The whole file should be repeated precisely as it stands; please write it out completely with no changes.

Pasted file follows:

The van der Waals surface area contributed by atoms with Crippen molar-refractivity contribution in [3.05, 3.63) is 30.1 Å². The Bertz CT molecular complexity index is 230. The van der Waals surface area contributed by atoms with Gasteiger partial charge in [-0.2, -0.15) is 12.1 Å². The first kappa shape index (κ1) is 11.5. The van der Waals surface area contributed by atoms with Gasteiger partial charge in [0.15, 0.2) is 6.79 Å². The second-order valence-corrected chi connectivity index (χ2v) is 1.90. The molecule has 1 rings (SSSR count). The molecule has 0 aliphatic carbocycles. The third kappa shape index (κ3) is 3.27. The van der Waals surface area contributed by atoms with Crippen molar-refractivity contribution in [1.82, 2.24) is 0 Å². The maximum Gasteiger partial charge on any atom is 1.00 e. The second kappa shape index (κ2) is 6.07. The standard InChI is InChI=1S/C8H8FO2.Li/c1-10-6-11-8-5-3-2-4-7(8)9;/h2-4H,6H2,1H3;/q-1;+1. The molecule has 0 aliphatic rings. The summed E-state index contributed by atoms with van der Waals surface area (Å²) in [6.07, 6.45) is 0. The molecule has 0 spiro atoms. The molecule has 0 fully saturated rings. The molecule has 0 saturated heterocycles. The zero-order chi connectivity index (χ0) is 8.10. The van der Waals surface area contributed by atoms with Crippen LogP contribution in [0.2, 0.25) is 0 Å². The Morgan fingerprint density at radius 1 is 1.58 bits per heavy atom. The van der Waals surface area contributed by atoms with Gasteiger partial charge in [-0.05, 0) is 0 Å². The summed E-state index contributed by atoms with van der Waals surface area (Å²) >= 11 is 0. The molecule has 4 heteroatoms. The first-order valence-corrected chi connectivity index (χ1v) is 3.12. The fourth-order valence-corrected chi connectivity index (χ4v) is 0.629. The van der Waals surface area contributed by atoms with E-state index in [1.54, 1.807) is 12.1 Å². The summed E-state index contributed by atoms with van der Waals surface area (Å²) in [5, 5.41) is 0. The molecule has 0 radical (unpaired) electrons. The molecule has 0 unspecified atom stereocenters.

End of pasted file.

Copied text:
The van der Waals surface area contributed by atoms with Crippen molar-refractivity contribution in [3.05, 3.63) is 30.1 Å². The Bertz CT molecular complexity index is 230. The van der Waals surface area contributed by atoms with Gasteiger partial charge in [-0.2, -0.15) is 12.1 Å². The first kappa shape index (κ1) is 11.5. The van der Waals surface area contributed by atoms with Gasteiger partial charge in [0.15, 0.2) is 6.79 Å². The second-order valence-corrected chi connectivity index (χ2v) is 1.90. The molecule has 1 rings (SSSR count). The molecule has 0 aliphatic carbocycles. The third kappa shape index (κ3) is 3.27. The van der Waals surface area contributed by atoms with Crippen molar-refractivity contribution in [1.82, 2.24) is 0 Å². The maximum Gasteiger partial charge on any atom is 1.00 e. The second kappa shape index (κ2) is 6.07. The standard InChI is InChI=1S/C8H8FO2.Li/c1-10-6-11-8-5-3-2-4-7(8)9;/h2-4H,6H2,1H3;/q-1;+1. The molecule has 0 aliphatic rings. The summed E-state index contributed by atoms with van der Waals surface area (Å²) in [6.07, 6.45) is 0. The molecule has 0 spiro atoms. The molecule has 0 fully saturated rings. The molecule has 0 saturated heterocycles. The zero-order chi connectivity index (χ0) is 8.10. The van der Waals surface area contributed by atoms with Crippen LogP contribution in [0.2, 0.25) is 0 Å². The Morgan fingerprint density at radius 1 is 1.58 bits per heavy atom. The van der Waals surface area contributed by atoms with Gasteiger partial charge in [-0.05, 0) is 0 Å². The summed E-state index contributed by atoms with van der Waals surface area (Å²) >= 11 is 0. The molecule has 4 heteroatoms. The first-order valence-corrected chi connectivity index (χ1v) is 3.12. The fourth-order valence-corrected chi connectivity index (χ4v) is 0.629. The van der Waals surface area contributed by atoms with E-state index in [1.54, 1.807) is 12.1 Å². The summed E-state index contributed by atoms with van der Waals surface area (Å²) in [5, 5.41) is 0. The molecule has 0 radical (unpaired) electrons. The molecule has 0 unspecified atom stereocenters.